N-GAGE A player tries ActiVisions Tony Hawks Pro Skater video game release on the "N-Gage," Nokia's newest hybrid phone, in Los Angeles. Nokia announced the wireless game device, N-Gage, on the second day of the games industry trade show Electronic Entertainment Expo E3 conference. The Tri-band EGSM 900/GSM1800/GSM 1900 phone included features: Bluetooth, digital music player and recorder, stereo FM radio, MP3, AAC, Midi, WAV ringing tones, and WAP over GPRSDAMIAN DOVARGANES/Shutterstock

Nokia N-gage

Before there was Nintendo DS or Sony PSP, there was this: a handheld game system that could also make calls and send texts. While that sounds common now, it wasn’t back in 2003. On paper, this device seems like it would have been a slam dunk, but in reality, it was an airball. Users complained about its odd shape, weird screen dimensions, and awkward keyboard design. And also, the price. The N-gage sold for $300, which was a lot then but, honestly, sounds like a complete bargain now. Don’t miss the 8 most ironic inventions ever.

Barrels of Coors beer stand at Coors Field in Denver. Miller Coors' sustainability report, shows the brewer has cut down its water use to 3.48 barrels of water per barrel of beer a 9.2 percent drop from 2012. That's roughly 1 billion barrels of waterDavid Zalubowski/Shutterstock

Coors Rocky Mountain Spring Water

Some Coors Light drinkers complain that the beer is so light that it tastes like water. Seeing an opportunity, the makers of Coors decided to turn a problem into an asset and sell water minus the beer in 1990. This wasn’t an idea that beverage drinkers could stomach, and the line of sparkling flavored waters quickly fizzled out.

Bald man : Asian bald man looking from behindchalermphon_tiam/Shutterstock

Spray-on hair

Going bald, but don’t have time for toupees or Rogaine? Enter “spray-on hair.” Multiple manufacturers produce variations of this bottled bad boy which promises to fill in sparse spots on your dome. Is it pretty much like spray painting your head? Yes. Would it be more dignified to just embrace baldness? Absolutely, but who needs dignity when you have aerosol on your side? You’re sure to get a laugh from these bizarre items you can buy on Amazon.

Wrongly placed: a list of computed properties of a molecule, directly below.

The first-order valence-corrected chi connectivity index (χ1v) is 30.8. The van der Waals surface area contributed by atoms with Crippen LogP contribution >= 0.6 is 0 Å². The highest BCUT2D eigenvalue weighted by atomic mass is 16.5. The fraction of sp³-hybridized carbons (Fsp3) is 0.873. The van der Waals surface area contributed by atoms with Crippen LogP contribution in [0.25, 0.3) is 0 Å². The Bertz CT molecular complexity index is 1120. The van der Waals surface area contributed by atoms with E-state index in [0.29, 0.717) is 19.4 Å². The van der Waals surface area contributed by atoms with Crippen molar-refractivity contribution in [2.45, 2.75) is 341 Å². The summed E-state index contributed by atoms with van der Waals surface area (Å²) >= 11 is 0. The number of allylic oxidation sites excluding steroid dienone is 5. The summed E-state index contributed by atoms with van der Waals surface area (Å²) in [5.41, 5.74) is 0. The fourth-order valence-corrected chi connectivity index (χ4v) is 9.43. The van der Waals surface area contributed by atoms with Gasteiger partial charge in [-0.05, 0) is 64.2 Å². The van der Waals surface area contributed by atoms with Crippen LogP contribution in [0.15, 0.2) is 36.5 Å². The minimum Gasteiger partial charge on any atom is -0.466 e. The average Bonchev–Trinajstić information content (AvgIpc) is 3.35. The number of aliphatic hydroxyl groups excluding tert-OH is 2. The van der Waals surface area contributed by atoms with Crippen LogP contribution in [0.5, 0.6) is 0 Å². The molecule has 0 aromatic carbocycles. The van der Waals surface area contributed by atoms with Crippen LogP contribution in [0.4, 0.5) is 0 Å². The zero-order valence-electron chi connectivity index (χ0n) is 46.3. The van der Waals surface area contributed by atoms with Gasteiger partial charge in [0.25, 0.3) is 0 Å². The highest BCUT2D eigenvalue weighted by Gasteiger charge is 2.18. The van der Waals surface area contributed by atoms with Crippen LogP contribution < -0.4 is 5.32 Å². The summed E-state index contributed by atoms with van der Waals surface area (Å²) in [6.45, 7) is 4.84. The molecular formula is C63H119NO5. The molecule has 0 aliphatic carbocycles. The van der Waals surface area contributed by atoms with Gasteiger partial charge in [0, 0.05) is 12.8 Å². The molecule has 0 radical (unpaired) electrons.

Girl feet on the hover board.LTim/Shutterstock

Hoverboards

These things are a blast—literally. Not too long ago, shoddy manufacturing caused many boards to burst into flames, resulting in massive recalls. These days, hoverboards that are UL 2272 certified have been deemed fire-safe by experts, who say they cause no greater risk to your home than your laptop. That’s all fine and well, but riders should know that the UL 2272 certification does not, however, guarantee you won’t look like a giant dork riding one. Count this among the things kids did a decade ago that they don’t do anymore.

Pink pen in art stationery store; art, workshop, inspiration, craft. Creativity concept large choice for your imagination. (selective focus)PJjaruwan/Shutterstock

Bic for Her

As Bic learned, the pen is mightier than the sword when it comes to outraging the buying public. In 2012, they released a line of pens that were “designed to fit comfortably in a woman’s hand.” The absurdity of a pen needing to be specially-designed for female scribblers was met with hilarious backlash on online reviews. Adweek compiled some of the funniest, including this gem: “I’m confused. I thought this would work like all the similar products I’ve bought in the past, but I keep urinating on it and it won’t turn pink *OR* blue!” Here are some more hilarious product reviews that will have you cracking up.

Bride applying perfume on her neck. Wedding day.evaleenage/Shutterstock

Harley-Davidson perfume

As detailed by Milwaukee Magazine, the iconic motorcycle maker’s attempt to get in the scent business turned smelly fast. In 1996, they released a line of perfumes and colognes called “Hot Road” which featured perfumes called Black Fire, Destiny, Legendary, Hot Rod, and Territory. Bikers—and nearly everyone else—turned up their nose at this misguided attempt to sniff up some profits, and the eau de toilette went right in the toilet.

Fully-working V8 Lego engineREX/Shutterstock

LEGO Fiber Optics

According to Business Insider, the clear tubing and battery-operated LED-light system of this special LEGO set “cost more to produce than the entire set was being sold for.” (For those of you who didn’t go to business school, that’s bad.) For some more successful ventures, find out the most famous invention from every state.

Joe McKinley
Joe McKinley is a regular contributor to Reader's Digest, covering cars, careers, tech and more.